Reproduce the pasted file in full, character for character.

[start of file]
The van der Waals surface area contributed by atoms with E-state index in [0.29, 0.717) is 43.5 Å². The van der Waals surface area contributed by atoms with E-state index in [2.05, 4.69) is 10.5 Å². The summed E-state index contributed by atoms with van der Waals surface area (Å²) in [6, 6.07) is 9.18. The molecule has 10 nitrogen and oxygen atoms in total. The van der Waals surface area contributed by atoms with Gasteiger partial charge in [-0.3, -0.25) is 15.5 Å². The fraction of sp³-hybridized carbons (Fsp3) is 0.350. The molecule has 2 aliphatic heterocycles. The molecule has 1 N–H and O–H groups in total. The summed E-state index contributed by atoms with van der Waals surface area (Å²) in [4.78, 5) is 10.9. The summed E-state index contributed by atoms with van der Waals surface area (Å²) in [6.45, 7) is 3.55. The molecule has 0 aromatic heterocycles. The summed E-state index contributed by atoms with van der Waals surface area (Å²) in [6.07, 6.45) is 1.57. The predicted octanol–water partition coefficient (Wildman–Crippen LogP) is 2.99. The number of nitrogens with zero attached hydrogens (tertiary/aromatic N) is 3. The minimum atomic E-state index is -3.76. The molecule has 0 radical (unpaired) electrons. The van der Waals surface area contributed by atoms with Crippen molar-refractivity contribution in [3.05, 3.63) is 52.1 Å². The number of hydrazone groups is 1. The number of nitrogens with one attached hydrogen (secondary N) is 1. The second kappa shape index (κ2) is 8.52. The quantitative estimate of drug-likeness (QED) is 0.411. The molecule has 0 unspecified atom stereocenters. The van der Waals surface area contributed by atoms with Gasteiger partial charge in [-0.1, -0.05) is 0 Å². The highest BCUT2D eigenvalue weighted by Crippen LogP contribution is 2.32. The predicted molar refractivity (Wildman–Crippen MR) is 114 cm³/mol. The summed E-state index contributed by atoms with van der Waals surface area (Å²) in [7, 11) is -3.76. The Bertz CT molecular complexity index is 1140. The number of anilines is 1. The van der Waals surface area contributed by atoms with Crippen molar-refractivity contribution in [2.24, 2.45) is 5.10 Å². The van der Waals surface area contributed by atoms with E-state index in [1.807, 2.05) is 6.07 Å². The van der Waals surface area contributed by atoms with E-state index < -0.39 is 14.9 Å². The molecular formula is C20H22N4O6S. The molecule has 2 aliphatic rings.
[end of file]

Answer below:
The van der Waals surface area contributed by atoms with E-state index in [0.29, 0.717) is 43.5 Å². The van der Waals surface area contributed by atoms with E-state index in [2.05, 4.69) is 10.5 Å². The summed E-state index contributed by atoms with van der Waals surface area (Å²) in [6, 6.07) is 9.18. The molecule has 10 nitrogen and oxygen atoms in total. The van der Waals surface area contributed by atoms with Gasteiger partial charge in [-0.3, -0.25) is 15.5 Å². The fraction of sp³-hybridized carbons (Fsp3) is 0.350. The molecule has 2 aliphatic heterocycles. The molecule has 1 N–H and O–H groups in total. The summed E-state index contributed by atoms with van der Waals surface area (Å²) in [4.78, 5) is 10.9. The summed E-state index contributed by atoms with van der Waals surface area (Å²) in [6.45, 7) is 3.55. The molecule has 0 aromatic heterocycles. The summed E-state index contributed by atoms with van der Waals surface area (Å²) in [6.07, 6.45) is 1.57. The predicted octanol–water partition coefficient (Wildman–Crippen LogP) is 2.99. The number of nitrogens with zero attached hydrogens (tertiary/aromatic N) is 3. The minimum atomic E-state index is -3.76. The molecule has 0 radical (unpaired) electrons. The van der Waals surface area contributed by atoms with Crippen molar-refractivity contribution in [3.05, 3.63) is 52.1 Å². The number of hydrazone groups is 1. The number of nitrogens with one attached hydrogen (secondary N) is 1. The second kappa shape index (κ2) is 8.52. The quantitative estimate of drug-likeness (QED) is 0.411. The molecule has 0 unspecified atom stereocenters. The van der Waals surface area contributed by atoms with Gasteiger partial charge in [-0.1, -0.05) is 0 Å². The highest BCUT2D eigenvalue weighted by Crippen LogP contribution is 2.32. The predicted molar refractivity (Wildman–Crippen MR) is 114 cm³/mol. The summed E-state index contributed by atoms with van der Waals surface area (Å²) in [7, 11) is -3.76. The Bertz CT molecular complexity index is 1140. The number of anilines is 1. The van der Waals surface area contributed by atoms with Crippen molar-refractivity contribution in [2.24, 2.45) is 5.10 Å². The van der Waals surface area contributed by atoms with E-state index in [1.807, 2.05) is 6.07 Å². The van der Waals surface area contributed by atoms with E-state index < -0.39 is 14.9 Å². The molecular formula is C20H22N4O6S. The molecule has 2 aliphatic rings.